There are no flannel lined jeans at Farm & Fleet for women. Only for men.
When we go somewhere to shop, say Farm & Fleet, and my husband doesn’t want to come in, I consider that an affront.
My dog ate the book I was reading, not “100 Years of Solitude” (although I might leave it out in his bowl), but one of those Scandinavian mysteries, the title of which I’ve forgotten so I can’t even get it out of the library to see how it ends. I don’t care.
One loss of my hearing loss is that I can’t have heart to hearts with my hairdresser anymore. Once all the hardware is off my head, it’s silence. A big reason for going was the unloading, now it’s just the haircut.
I’m entering a contest, the first prize of which is $500 and a week at a writing retreat. I just want to win the $500 and stay home.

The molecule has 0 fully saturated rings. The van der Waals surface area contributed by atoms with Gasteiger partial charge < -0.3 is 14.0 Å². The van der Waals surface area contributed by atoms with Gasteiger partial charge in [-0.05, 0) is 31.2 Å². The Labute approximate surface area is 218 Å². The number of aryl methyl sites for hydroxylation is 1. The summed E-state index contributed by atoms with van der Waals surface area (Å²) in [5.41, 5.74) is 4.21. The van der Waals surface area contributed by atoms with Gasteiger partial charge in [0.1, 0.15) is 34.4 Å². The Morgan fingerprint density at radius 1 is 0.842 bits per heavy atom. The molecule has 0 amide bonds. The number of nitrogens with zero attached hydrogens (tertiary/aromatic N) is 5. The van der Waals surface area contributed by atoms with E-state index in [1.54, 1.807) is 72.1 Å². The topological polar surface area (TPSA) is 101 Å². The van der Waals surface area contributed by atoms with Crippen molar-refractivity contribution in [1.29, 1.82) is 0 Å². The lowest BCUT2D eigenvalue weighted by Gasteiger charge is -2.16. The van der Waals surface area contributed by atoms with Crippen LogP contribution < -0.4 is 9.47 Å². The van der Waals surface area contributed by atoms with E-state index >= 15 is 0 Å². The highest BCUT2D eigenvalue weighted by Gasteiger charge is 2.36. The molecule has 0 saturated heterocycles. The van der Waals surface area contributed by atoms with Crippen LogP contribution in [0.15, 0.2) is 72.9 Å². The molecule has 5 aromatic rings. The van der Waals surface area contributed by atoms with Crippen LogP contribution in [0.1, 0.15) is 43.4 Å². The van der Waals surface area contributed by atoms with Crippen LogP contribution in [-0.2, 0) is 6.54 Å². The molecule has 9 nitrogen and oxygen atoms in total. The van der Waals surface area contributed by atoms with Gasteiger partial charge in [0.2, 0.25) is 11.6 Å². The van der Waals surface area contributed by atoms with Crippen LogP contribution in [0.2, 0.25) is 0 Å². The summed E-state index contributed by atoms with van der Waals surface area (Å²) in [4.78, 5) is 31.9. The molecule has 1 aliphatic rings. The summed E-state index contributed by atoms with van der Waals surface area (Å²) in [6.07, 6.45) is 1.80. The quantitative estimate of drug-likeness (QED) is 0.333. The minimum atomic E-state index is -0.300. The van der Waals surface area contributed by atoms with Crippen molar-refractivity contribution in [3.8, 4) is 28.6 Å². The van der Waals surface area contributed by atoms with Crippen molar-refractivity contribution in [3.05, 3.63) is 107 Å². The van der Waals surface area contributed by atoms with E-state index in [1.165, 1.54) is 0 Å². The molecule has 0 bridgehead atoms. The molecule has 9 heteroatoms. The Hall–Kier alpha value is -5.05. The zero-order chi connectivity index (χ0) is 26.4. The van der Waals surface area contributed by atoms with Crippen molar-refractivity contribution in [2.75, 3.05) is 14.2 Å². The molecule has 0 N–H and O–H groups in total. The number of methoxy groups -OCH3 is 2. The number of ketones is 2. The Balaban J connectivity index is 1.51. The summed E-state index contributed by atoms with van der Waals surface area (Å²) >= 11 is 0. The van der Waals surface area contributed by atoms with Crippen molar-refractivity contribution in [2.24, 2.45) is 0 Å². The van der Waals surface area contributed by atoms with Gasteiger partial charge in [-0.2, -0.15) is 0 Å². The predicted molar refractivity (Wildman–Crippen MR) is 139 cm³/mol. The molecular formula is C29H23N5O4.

I am learning more about the ownership of problems and how when you are disappointed in someone you are probably occupying real estate that isn’t yours.
Today, I was finally rid, mostly, of the heavy wash of bitterness I have been feeling about the old people who so vociferously opposed homeless people using a room in their senior center after hours to stay warm this winter.
The people who got off the cruise ship to visit the volcano island near New Zealand did it because it was one of the choices, never thinking for a single second, that it wasn’t safe. They trusted the printed page, pretty much like we all do. Why would they not?
We have a wee small Christmas tree. It was growing under our porch up north for the past five years. We said someday we’ll cut it down for a Christmas tree and look, here we are.
This year we are going to combine our family’s Hanukkah dinner with Christmas Eve which is probably a monumental inter-religious faux pas but like my husband said, so what, we get to do what we want.